A Little History of Philosophy
Philosophy begins with questions about the nature of reality and how we should live. These were the concerns of Socrates, who spent his days in the ancient Athenian marketplace asking awkward questions, disconcerting the people he met by showing them how little they genuinely understood. This engaging book introduces the great thinkers in Western philosophy and explores their most compelling ideas about the world and how best to live in it. In forty brief chapters, Nigel Warburton takes us on a chronological tour of the major ideas in the history of philosophy. He provides interesting and often quirky stories of the lives and deaths of thought-provoking philosophers from Socrates, who chose to die by hemlock poisoning rather than live on without the freedom to think for himself, to Peter Singer, who asks the disquieting philosophical and ethical questions that haunt our own times. Warburton not only makes philosophy accessible, he offers inspiration to think, argue, reason, and question in the tradition of Socrates. "A Little History of Philosophy" presents the grand sweep of humanity's search for philosophical understanding and invites all to join in the discussion.
'Survey the entire history of (western) philosophy through short intellectual biographies of 40 philosophers from Socrates to Peter Singer, in as broadly approachable a style as EH Gombrich's A Little History of the World. A tall order; that Warburton (of the excellent podcast Philosophy Bites) has succeeded so well is a triumph.' (Steven Poole, The Guardian)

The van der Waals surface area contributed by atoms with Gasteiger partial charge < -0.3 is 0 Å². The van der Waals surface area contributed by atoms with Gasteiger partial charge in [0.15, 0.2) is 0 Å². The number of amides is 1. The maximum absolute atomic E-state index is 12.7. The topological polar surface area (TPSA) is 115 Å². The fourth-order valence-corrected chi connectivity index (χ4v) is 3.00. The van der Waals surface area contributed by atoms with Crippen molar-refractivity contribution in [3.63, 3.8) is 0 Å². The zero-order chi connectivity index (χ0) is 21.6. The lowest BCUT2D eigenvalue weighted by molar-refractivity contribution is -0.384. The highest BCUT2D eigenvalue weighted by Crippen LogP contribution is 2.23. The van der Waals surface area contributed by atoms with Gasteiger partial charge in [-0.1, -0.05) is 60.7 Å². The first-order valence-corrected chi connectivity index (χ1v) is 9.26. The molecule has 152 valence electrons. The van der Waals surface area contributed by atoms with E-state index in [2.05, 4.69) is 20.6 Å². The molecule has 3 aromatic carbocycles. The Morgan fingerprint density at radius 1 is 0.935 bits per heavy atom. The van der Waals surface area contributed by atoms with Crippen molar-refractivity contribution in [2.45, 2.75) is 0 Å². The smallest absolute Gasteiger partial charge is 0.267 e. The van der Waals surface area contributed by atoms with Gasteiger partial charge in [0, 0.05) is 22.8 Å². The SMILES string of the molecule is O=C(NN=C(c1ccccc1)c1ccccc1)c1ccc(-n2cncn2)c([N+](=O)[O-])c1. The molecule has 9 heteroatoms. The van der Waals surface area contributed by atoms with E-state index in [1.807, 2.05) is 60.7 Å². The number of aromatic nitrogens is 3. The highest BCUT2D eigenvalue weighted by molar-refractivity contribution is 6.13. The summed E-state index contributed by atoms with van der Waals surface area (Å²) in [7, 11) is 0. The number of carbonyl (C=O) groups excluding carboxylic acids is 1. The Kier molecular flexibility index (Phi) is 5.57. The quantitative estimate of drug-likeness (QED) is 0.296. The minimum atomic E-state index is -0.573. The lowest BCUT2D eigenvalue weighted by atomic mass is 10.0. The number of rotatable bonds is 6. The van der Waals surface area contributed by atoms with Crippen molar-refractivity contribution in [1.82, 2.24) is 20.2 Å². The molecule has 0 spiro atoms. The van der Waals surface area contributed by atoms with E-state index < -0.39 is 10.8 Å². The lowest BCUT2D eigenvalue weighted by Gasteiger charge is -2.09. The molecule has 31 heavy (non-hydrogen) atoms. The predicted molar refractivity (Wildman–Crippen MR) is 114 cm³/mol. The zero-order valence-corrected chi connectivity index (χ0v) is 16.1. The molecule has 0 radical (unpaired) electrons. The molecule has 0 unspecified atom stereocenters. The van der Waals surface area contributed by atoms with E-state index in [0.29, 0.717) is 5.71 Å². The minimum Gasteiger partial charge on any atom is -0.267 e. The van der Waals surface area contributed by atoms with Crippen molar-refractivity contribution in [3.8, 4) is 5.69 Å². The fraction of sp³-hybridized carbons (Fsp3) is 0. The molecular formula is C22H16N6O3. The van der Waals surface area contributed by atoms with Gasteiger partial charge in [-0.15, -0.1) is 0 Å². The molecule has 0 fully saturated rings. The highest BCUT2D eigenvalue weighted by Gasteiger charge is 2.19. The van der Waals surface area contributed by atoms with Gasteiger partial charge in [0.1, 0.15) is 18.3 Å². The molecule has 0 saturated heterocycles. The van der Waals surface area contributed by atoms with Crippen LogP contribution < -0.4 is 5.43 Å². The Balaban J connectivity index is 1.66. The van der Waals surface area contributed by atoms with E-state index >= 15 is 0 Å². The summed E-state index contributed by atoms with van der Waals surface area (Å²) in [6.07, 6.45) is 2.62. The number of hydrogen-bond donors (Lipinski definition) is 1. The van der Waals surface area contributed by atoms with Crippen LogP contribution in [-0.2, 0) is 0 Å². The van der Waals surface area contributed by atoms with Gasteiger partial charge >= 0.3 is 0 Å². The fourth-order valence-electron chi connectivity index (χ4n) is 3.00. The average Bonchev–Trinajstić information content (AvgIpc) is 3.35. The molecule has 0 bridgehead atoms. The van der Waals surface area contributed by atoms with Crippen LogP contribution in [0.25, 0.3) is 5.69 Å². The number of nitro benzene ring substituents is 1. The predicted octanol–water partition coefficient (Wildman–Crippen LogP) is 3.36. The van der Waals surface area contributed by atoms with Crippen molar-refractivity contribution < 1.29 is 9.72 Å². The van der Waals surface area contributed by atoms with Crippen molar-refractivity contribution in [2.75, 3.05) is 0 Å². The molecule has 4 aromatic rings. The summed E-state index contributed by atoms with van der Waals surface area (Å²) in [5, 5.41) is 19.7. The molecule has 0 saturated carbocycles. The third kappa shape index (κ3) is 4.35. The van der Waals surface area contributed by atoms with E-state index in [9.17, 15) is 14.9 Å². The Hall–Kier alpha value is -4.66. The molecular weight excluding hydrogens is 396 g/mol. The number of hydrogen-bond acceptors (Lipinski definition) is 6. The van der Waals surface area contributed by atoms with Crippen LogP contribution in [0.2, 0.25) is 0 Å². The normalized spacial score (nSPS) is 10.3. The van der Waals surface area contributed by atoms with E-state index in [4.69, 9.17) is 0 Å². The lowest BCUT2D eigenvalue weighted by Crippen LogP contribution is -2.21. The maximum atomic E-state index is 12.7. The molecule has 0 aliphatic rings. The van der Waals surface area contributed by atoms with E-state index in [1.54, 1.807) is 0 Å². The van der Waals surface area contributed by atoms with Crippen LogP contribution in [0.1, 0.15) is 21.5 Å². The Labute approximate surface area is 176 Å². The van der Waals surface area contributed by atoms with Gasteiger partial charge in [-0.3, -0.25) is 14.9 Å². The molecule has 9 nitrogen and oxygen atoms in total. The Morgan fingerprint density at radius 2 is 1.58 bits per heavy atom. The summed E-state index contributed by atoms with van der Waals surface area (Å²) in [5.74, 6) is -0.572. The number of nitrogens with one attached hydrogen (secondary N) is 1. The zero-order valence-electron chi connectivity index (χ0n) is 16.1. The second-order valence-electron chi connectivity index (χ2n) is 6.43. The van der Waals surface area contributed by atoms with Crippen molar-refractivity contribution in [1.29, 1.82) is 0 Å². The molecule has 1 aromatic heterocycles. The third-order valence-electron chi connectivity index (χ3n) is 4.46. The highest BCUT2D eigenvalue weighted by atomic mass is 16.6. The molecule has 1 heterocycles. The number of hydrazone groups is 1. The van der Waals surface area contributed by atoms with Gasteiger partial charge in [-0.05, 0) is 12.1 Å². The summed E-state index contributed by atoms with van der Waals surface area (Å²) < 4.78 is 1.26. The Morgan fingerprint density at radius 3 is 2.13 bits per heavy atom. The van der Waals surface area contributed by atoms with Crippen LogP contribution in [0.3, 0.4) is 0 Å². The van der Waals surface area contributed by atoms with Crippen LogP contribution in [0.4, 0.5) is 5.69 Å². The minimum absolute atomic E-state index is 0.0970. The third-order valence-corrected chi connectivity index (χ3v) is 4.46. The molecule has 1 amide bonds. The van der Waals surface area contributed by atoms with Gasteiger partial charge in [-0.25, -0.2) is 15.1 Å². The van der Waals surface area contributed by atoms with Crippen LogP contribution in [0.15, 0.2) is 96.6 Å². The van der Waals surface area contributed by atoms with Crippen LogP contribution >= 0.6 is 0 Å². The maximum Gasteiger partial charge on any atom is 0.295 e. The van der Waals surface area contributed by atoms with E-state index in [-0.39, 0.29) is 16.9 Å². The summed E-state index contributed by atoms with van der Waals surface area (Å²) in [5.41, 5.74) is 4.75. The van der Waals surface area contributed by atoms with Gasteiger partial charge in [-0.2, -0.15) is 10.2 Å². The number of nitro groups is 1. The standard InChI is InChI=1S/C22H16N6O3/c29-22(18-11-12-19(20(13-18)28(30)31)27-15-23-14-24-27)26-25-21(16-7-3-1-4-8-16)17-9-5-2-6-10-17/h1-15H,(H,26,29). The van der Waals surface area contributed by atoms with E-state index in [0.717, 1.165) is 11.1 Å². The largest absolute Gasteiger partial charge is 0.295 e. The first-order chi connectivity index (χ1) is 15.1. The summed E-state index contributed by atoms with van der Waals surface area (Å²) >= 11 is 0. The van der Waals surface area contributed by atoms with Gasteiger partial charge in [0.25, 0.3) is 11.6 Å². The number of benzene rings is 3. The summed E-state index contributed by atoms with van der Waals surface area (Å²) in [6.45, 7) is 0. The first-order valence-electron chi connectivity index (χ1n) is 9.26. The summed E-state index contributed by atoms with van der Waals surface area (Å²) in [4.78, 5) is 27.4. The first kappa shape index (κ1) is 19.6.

'Warburton packs a heck of a lot in to what is something of a Goldilocks volume: neither too much nor too little, the exegesis neither too thin nor too thick and lumpy, his Little History can be consumed as a nourishing treat in its own right or provide the perfect fuel to kick-start anyone's journey into philosophy.' (Julian Baggini, The Observer)
'The magic of Nigel Warburton's book is its disarming accessibility. It closely follows the template of A Little History Of The World - Ernst Gombrich's 1935 introductory text for children, recently translated by Yale - and Warburton is the ideal shout for a writer to match Gombrich's terse charm and easy authority. Anyone who's enjoyed Warburton's brilliant podcast series, 'Philosophy Bites', where he and fellow demystifier David Edmonds half-nelson academics into spelling out their theories, will know he has a special gift for defusing complexity.' (Chris Brown, Time Out)
'This book is a little classic.' (Merryn Williams, Oxford Times)